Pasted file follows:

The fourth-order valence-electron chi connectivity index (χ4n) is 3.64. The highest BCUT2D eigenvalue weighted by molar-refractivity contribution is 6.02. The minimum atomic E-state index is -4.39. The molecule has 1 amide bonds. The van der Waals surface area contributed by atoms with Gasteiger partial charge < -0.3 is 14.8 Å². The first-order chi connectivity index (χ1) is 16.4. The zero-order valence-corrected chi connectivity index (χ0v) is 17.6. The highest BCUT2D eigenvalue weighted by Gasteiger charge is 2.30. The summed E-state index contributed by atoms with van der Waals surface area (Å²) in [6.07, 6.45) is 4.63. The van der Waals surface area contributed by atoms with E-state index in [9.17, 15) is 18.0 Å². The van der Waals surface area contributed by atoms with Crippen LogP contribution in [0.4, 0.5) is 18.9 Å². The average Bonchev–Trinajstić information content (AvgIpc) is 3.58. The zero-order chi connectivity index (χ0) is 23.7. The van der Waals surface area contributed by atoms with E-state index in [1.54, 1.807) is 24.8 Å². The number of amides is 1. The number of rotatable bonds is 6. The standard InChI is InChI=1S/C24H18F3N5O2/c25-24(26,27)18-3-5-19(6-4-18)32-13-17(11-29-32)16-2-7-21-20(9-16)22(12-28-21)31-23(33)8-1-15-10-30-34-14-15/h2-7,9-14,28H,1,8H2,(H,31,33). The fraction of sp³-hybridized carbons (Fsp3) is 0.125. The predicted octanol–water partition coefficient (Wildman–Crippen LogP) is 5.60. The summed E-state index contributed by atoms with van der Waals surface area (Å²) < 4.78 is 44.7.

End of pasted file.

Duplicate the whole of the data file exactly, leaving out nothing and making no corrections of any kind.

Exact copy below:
The fourth-order valence-electron chi connectivity index (χ4n) is 3.64. The highest BCUT2D eigenvalue weighted by molar-refractivity contribution is 6.02. The minimum atomic E-state index is -4.39. The molecule has 1 amide bonds. The van der Waals surface area contributed by atoms with Gasteiger partial charge < -0.3 is 14.8 Å². The first-order chi connectivity index (χ1) is 16.4. The zero-order valence-corrected chi connectivity index (χ0v) is 17.6. The highest BCUT2D eigenvalue weighted by Gasteiger charge is 2.30. The summed E-state index contributed by atoms with van der Waals surface area (Å²) in [6.07, 6.45) is 4.63. The van der Waals surface area contributed by atoms with E-state index in [9.17, 15) is 18.0 Å². The van der Waals surface area contributed by atoms with Crippen LogP contribution in [0.4, 0.5) is 18.9 Å². The average Bonchev–Trinajstić information content (AvgIpc) is 3.58. The zero-order chi connectivity index (χ0) is 23.7. The van der Waals surface area contributed by atoms with E-state index in [1.54, 1.807) is 24.8 Å². The number of amides is 1. The number of rotatable bonds is 6. The standard InChI is InChI=1S/C24H18F3N5O2/c25-24(26,27)18-3-5-19(6-4-18)32-13-17(11-29-32)16-2-7-21-20(9-16)22(12-28-21)31-23(33)8-1-15-10-30-34-14-15/h2-7,9-14,28H,1,8H2,(H,31,33). The fraction of sp³-hybridized carbons (Fsp3) is 0.125. The predicted octanol–water partition coefficient (Wildman–Crippen LogP) is 5.60. The summed E-state index contributed by atoms with van der Waals surface area (Å²) < 4.78 is 44.7.